Football is a cyclical beast, and every few years we witness a trend-setting year in terms of footballing philosophies and formations.
The 4-2-3-1 formation has been king since 2010, when both Jose Mourinho's Internazionale and Dunga's Brazil—among others—showcased its undeniable strengths on the world stage.
Since then, the template for success has been set out before our very eyes, ignoring Barcelona's age-old traditions, and the rise in importance of certain positions has been indicative of this.
Powerful, surging holding midfielders such as Yaya Toure and Fernandinho have become hot commodities, while tempo-setting, deep-lying playmakers like Ilkay Gundogan are catching the eye more and more.
Last season, half of the UEFA Champions League quarterfinalists used the 4-2-3-1 formation as a default setting, and the two finalists—Borussia Dortmund and Bayern Munich—both excelled in this shape.
Upon Bayern's crowning as champions of Europe last May, it would have been difficult to argue the 4-2-3-1 was on its way out, but the work of a number of young managers is threatening to make that the case.
The prominence of certain roles in the 4-2-3-1—namely the surging holding midfielder, the complete forward and the deep-lying playmaker—dictated which system would rise to the fore next to an extent.
Another important factor in the evolution is the rise of the hybrid CM/AMC player, who encapsulates all the strengths of both a No. 10 and a flat central midfielder.
In short, the directness of emerging key players meant the new rising system was going to be 3-5-2, 4-4-2 or 4-3-3.
Juventus blew the 3-5-2 experiment out the window in losing to Bayern Munich so convincingly in the Champions League. The 4-4-2 is rising once more—Real Madrid, Atletico Madrid, Paris Saint-Germain and Manchester City have all used it—but it's been pipped to the post, it seems.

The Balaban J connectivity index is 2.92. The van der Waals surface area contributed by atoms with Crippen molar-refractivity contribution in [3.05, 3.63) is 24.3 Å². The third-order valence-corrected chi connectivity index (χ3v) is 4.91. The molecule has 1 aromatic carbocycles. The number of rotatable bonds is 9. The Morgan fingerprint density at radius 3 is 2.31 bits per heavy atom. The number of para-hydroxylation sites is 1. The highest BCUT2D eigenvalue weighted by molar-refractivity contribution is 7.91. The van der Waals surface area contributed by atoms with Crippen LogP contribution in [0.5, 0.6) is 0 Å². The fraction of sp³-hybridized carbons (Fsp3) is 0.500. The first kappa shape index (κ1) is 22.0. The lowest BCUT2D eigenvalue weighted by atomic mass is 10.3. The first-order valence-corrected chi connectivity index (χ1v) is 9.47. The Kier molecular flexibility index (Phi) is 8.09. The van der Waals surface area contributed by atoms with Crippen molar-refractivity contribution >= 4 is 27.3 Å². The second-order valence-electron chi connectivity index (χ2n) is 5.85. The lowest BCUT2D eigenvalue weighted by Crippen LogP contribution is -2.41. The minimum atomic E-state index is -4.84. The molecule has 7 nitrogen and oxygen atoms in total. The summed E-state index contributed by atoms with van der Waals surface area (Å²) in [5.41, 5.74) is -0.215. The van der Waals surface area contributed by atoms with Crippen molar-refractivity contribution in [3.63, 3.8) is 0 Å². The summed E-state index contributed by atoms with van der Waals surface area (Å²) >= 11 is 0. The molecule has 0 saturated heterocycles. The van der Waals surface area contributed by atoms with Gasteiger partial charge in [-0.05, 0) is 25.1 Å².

The 4-3-3 has made it, Europe-wide, and looks set to become the de facto "best" formation for the next several seasons to come. Its one challenger will be the "balanced" approach presented by the likes of Manuel Pellegrini and Mauricio Pochettino, so it should be interesting to see which trend catches fire first.
No league epitomises this rise more than Serie A, which has garnered itself a reputation for being a prime platform for cutting-edge tactical experimentation.
Roma's record-breaking start to the season, which has seen Rudi Garcia's men win each and every one of their first 10 games, has been founded on a spectacularly solid 4-3-3 formation. Miralem Pjanic is the hybrid CM/AMC, a deeper No. 10 if you will, while Daniele De Rossi sweeps up behind Kevin Strootman.
Fiorentina, too, are making waves after seeing off both Juventus and AC Milan in the space of three weeks. Vincenzo Montella flipped between a three-man system and a 4-3-3 last season, and his settling upon the latter has aided their rise to relevance.
The technical talent in the Viola midfield is absurd and few can rival it, as Borja Valero, David Pizarro, Matias Fernandez and Alberto Aquilani all shared a pitch during the 4-2 win over the Bianconeri.
The two managers, Montella and Garcia, are both young, forward-thinking and eager to stay ahead of the curve. They've struck gold early in the season, and although Fiorentina are a little off the title pace in Italy, they've proven themselves a formidable opponent.
Pep Guardiola has opted for a 4-1-4-1 formation this season with Bayern, but when you break that system down, just how different is it from a 4-3-3? Laurent Blanc, Carlo Ancelotti and Paul Lambert all favour the 4-3-3. Antonio Conte turned to it last month when visiting the Bernabeu.
Expect to see more and more managers latch on to the 4-3-3—not the 4-2-3-1—from this point on, and if all the requisite tools are in place, success is bound to follow.